Legal Actions Involving Toxic Airplane Air
In 2009, several lawsuits were filed by people who claimed to have become ill following fume events on commercial aircraft. One such lawsuit was filed by a flight attendant who was working on a McDonnell Douglas MD-82 operated by American Airlines in 2007. According to the complaint, at one point during the flight, a misty haze appeared in the cabin. By the time the plane landed in Dallas, the victim was suffering from a sore throat, headache and cough.
Within a short time, these symptoms grew worse, and came to include a nasal discharge that was a neon green color. After a few weeks, a neurologist determined that the flight attendant was a victim of toxic exposure. According to a lawsuit filed against Boeing, the owner of McDonnell Douglas, the victim continues to suffer from migraine headaches, tremors, and blind spots in her field of vision.
A second lawsuit filed in 2009 by two sisters claims they became ill following a fume event on a Southwest Airlines flight in January of that year. The plaintiffs allege that during the flight, many of those aboard suffered breathing difficulties. The women also said “super-heated” air came out of the vents, and that they saw a mist in the cabin. The flight was forced to make an emergency landing because of those problems. The sisters have allegedly suffered from feelings of lethargy and paralysis, tremors, unbearable headaches, numbness, rashes, ears ringing and vision problems ever since the incident.
In other toxic air lawsuits, airline crews have alleged that maintenance records revealed a pattern of periodic leaks of hydraulic fluid and jet-engine lubrication oil into the air supply system of McDonnell Douglas MD-80s. Since 1989, flight attendants from Alaska Airlines have filed more than 900 workers compensation claims for fatigue, headaches, dizziness, disorientation, memory loss and other problems they believe stem from exposure to tainted cabin air in MD-80s. In 2001, the airline finalized a settlement with 26 flight attendants and their spouses over toxic airplane air illnesses.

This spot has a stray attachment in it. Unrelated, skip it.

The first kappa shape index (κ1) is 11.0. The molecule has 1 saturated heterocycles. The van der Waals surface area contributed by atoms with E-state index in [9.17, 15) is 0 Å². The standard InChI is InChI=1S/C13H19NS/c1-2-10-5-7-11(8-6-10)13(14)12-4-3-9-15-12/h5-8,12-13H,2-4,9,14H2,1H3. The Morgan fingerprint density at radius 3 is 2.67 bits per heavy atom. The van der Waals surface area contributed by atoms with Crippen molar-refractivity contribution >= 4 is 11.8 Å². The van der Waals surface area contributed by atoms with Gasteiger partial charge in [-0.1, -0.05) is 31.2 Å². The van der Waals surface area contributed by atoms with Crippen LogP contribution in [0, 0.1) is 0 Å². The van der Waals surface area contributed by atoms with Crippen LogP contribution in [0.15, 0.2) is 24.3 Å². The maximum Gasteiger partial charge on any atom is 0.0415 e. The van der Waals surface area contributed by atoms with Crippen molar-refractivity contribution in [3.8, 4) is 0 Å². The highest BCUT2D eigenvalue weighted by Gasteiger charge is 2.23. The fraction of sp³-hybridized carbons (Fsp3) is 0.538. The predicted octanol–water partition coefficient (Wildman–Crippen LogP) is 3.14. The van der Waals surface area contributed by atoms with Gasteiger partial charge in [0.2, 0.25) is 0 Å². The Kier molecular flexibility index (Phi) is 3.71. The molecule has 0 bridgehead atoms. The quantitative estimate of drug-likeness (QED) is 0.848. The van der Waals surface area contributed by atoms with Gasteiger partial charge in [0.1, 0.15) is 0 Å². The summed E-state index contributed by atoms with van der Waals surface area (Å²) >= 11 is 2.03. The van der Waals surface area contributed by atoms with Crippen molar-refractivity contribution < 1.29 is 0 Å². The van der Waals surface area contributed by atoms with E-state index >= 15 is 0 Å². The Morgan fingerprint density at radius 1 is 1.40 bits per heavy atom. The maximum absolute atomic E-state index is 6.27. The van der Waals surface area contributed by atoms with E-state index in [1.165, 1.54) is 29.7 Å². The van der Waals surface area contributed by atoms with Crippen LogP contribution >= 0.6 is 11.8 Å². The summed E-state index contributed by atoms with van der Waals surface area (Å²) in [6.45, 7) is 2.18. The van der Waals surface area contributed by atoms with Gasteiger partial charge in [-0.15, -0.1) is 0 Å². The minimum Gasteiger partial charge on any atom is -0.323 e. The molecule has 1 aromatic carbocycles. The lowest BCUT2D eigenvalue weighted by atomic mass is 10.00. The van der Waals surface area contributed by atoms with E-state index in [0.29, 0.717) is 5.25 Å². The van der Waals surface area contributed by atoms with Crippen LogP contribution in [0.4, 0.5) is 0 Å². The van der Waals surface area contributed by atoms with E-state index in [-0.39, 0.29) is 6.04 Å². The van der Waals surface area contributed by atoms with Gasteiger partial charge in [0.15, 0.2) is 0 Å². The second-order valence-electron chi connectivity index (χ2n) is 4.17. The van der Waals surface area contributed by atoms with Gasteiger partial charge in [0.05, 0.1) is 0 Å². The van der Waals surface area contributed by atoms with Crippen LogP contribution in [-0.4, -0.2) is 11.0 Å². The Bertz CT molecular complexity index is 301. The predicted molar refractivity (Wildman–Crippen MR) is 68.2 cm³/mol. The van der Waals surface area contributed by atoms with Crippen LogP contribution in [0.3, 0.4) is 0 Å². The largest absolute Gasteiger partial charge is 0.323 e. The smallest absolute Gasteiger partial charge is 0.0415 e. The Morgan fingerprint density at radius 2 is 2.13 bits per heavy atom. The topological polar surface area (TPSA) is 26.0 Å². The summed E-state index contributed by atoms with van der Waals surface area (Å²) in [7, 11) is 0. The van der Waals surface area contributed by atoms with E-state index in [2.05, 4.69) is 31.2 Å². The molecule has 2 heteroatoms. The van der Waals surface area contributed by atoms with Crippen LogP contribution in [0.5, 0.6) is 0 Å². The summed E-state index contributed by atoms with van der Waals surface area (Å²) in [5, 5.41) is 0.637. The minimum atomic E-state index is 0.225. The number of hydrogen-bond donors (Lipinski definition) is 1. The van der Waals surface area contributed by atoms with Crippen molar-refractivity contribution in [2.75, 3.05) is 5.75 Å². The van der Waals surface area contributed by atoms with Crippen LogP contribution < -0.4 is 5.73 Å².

In 1999, a flight attendant successfully sued Ansett Australia under Australia’s Workers Compensation Act because fumes from a BAe146 cockpit were found to have aggravated a medical condition. A similar lawsuit was filed by a second flight attendant the following year. BAE Systems has since introduced design modifications to the auxiliary power units and the air conditioning system on the BAe 146 to reduce the incidence of escaping fumes.
Legal Help for Victims of Aero Toxicity Syndrome
If you experienced tremors, chronic headaches, numbness, vision problems or other symptoms following travel on a commercial airline, you may have valuable legal rights. Please fill out our online form, or call 1800 YOURLAWYER (1-800-968-7529) as soon as possible to discuss your case with one of our toxic airplane air lawyers.